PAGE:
Mr. Goldsmith. In my experience it's a--
    Senator Feingold. To what extent did you feel that was the 
view with those you were working with?
    Mr. Goldsmith. I'm sorry. I misunderstood your question.
    Senator Feingold. The first question was your view. Now I 
want to know what you heard from others.
    Mr. Goldsmith. There was a hostility to the FISA court and 
to the FISA mechanism. And the idea was, as I talk about in my 
book, that the FISA court and the FISA system was going to do 
something to limit the President that would keep people from 
being killed. But there was definitely--I mean, that statement 
says it all, really. I can't add to the statement.
    Senator Feingold. When you left government in 2004, were 
there any remaining OLC opinions still in effect about which 
you had concerns but were unable to correct, whether for lack 
of resources, or time, or due to other factors?
    Mr. Goldsmith. There were no major issues that I hadn't 
taken steps to try to fix. I wasn't able, in the time I had 
remaining in June of 2004, to write the replacement opinions on 
torture and related issues, but I had withdrawn those and we 
were in the process of doing that when I left. But there were 
no other major issues that I can recall where I had similar 
    Senator Feingold. Did those replacement memos get done?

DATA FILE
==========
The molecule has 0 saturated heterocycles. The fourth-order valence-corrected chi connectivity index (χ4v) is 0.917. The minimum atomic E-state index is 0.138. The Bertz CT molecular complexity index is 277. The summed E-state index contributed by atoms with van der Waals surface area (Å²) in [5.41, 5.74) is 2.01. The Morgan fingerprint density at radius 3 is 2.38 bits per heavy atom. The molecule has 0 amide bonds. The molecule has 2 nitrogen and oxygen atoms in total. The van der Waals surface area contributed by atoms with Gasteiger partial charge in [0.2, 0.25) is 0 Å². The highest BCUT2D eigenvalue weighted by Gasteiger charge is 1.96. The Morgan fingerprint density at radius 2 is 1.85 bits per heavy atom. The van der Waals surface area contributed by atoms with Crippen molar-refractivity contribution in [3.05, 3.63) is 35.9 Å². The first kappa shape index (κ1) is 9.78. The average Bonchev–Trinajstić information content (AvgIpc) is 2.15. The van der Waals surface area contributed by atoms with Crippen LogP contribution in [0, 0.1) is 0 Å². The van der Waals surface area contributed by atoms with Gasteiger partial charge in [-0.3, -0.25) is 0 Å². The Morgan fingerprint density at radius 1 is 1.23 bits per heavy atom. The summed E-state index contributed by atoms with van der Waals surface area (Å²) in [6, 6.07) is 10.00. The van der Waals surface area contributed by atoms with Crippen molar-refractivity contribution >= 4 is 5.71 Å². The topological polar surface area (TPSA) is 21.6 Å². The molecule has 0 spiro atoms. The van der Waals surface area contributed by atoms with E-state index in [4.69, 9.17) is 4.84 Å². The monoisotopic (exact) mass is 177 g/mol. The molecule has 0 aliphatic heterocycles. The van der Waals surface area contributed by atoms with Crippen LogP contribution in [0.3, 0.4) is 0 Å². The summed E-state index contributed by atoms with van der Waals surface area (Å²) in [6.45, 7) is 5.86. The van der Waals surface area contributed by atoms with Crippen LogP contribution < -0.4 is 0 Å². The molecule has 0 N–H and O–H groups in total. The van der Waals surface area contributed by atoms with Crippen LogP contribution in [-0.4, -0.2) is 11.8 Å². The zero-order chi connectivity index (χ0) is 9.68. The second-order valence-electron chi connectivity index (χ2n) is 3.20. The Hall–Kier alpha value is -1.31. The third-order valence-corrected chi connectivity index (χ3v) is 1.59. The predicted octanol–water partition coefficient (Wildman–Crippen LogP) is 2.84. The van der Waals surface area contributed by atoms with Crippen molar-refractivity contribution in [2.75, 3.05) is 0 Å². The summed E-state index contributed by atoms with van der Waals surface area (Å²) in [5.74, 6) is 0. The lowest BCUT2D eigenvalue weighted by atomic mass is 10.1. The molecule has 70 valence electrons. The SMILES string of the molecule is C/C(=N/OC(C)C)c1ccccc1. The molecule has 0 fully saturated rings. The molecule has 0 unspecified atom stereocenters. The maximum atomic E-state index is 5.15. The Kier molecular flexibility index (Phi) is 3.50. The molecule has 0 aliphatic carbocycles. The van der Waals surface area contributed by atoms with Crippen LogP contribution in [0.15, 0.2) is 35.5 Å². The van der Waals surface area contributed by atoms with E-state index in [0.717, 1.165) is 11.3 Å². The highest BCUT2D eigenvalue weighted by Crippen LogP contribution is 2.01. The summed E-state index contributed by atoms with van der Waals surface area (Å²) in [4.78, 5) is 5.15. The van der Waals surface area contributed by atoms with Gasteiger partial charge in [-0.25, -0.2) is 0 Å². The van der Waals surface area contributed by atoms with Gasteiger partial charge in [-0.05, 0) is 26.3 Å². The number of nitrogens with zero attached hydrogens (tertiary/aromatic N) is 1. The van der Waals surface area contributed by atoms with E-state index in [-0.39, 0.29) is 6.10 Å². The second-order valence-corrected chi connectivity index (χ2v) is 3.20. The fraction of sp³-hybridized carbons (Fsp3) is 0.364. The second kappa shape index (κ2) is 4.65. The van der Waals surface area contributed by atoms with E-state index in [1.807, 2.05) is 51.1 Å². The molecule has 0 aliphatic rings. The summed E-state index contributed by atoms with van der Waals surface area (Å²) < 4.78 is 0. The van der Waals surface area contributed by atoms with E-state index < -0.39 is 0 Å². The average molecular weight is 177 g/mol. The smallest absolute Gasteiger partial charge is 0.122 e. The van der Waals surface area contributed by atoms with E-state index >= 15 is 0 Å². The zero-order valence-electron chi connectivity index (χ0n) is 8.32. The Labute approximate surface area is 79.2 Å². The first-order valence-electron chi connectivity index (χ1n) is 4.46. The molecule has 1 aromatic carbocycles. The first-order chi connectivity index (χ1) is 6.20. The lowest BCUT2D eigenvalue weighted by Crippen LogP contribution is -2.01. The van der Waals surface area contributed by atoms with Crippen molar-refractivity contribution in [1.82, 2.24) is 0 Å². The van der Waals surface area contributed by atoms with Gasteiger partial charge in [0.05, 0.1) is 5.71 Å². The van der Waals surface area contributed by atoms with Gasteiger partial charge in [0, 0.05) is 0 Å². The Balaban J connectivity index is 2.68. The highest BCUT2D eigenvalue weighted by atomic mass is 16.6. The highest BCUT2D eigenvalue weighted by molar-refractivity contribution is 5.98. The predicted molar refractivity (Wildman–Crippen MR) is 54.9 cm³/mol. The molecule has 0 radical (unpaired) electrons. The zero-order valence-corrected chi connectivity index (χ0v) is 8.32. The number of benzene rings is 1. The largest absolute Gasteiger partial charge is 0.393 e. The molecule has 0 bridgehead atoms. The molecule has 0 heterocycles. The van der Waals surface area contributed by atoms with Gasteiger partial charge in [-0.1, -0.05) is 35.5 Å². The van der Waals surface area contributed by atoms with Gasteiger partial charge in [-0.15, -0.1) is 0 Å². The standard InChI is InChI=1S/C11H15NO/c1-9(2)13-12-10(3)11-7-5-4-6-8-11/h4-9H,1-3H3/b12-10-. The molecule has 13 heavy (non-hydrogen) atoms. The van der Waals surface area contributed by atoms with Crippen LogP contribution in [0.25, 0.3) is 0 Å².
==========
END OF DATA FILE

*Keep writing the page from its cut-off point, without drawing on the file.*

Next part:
Mr. Goldsmith. Yes, sir. The one that I know about was 
published in December of 2004, 6 months later.
    Senator Feingold. Thank you, sir.
    Thank you, Mr. Chairman.
    Chairman Leahy. Thank you very much.
    Senator Schumer?
    Senator Schumer. Thank you, Mr. Chairman. Thank you for 
holding this hearing. I want to thank Mr. Goldsmith, and 
congratulate you, Mr. Goldsmith, on your bravery within the 
administration, your attempts to uphold the rule of law.
    While there are many matters on which you and I surely 
disagree, I commend you for doing something to return the 
administration to the path of law and away from governing by 
fiat. Of course, I know when you first went to my alma mater, 
Harvard Law School, you were protested by the left, and now I 
guess they would admit that they were wrong, I hope.
    I want to commend you, particularly for your role in 
standing up to the White House in March of 2004 when you, Jim 
Comey, and others had to race to the hospital room of John 
Ashcroft to prevent a true miscarriage of justice. I know 
Senator Feinstein has walked you through that. It seems to me 
almost the exact same recollection that Jim Comey had, with the 
exception that you included facial gestures in your testimony.
    But I want to ask just a couple of questions about that. Is 
it true that you were prepared to resign over the White House's 
threat to continue with the TSP program, despite your inability 
to certify its legality?
    Mr. Goldsmith. Yes, sir.
    Senator Schumer. Do you have any idea who sent Alberto 
Gonzales and Andy Card to John Ashcroft's hospital room?
    Mr. Goldsmith. My recollection is the same as Mr. Comey's. 
He recalled that it was the President, and that's my 
recollection as well. But I'm not 100 percent certain about 
    Senator Schumer. Do you know of the Vice President had any 
role in that?
    Mr. Goldsmith. I do not know.
    Senator Schumer. OK.
    Did you keep notes of your recollection of the March 10th 
hospital visit?
    Mr. Goldsmith. Yes, sir, I did. I wrote down 
contemporaneous notes and I wrote notes throughout the next 
couple of weeks.
    Senator Schumer. Why?